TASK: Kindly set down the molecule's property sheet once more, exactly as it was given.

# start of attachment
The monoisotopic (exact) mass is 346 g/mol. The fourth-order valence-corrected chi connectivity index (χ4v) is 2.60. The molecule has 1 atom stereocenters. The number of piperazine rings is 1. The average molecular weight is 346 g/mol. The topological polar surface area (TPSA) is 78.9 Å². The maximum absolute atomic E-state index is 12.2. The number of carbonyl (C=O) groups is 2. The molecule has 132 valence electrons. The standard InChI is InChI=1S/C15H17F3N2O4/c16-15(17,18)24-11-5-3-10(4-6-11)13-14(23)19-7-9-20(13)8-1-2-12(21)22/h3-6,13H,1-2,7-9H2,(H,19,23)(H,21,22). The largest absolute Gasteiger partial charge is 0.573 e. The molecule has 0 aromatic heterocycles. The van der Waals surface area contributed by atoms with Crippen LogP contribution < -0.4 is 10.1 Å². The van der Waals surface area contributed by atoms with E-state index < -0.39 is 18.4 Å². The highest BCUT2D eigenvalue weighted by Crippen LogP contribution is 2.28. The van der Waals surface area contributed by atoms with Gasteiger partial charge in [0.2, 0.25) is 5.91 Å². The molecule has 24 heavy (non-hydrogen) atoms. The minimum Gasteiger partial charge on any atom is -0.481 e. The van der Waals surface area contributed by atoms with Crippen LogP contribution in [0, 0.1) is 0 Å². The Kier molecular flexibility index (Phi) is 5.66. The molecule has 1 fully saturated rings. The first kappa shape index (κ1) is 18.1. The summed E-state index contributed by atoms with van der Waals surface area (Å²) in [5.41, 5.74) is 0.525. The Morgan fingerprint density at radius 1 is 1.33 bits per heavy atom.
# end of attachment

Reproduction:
The monoisotopic (exact) mass is 346 g/mol. The fourth-order valence-corrected chi connectivity index (χ4v) is 2.60. The molecule has 1 atom stereocenters. The number of piperazine rings is 1. The average molecular weight is 346 g/mol. The topological polar surface area (TPSA) is 78.9 Å². The maximum absolute atomic E-state index is 12.2. The number of carbonyl (C=O) groups is 2. The molecule has 132 valence electrons. The standard InChI is InChI=1S/C15H17F3N2O4/c16-15(17,18)24-11-5-3-10(4-6-11)13-14(23)19-7-9-20(13)8-1-2-12(21)22/h3-6,13H,1-2,7-9H2,(H,19,23)(H,21,22). The largest absolute Gasteiger partial charge is 0.573 e. The molecule has 0 aromatic heterocycles. The van der Waals surface area contributed by atoms with Crippen LogP contribution < -0.4 is 10.1 Å². The van der Waals surface area contributed by atoms with E-state index < -0.39 is 18.4 Å². The highest BCUT2D eigenvalue weighted by Crippen LogP contribution is 2.28. The van der Waals surface area contributed by atoms with Gasteiger partial charge in [0.2, 0.25) is 5.91 Å². The molecule has 24 heavy (non-hydrogen) atoms. The minimum Gasteiger partial charge on any atom is -0.481 e. The van der Waals surface area contributed by atoms with Crippen LogP contribution in [0, 0.1) is 0 Å². The Kier molecular flexibility index (Phi) is 5.66. The molecule has 1 fully saturated rings. The first kappa shape index (κ1) is 18.1. The summed E-state index contributed by atoms with van der Waals surface area (Å²) in [5.41, 5.74) is 0.525. The Morgan fingerprint density at radius 1 is 1.33 bits per heavy atom.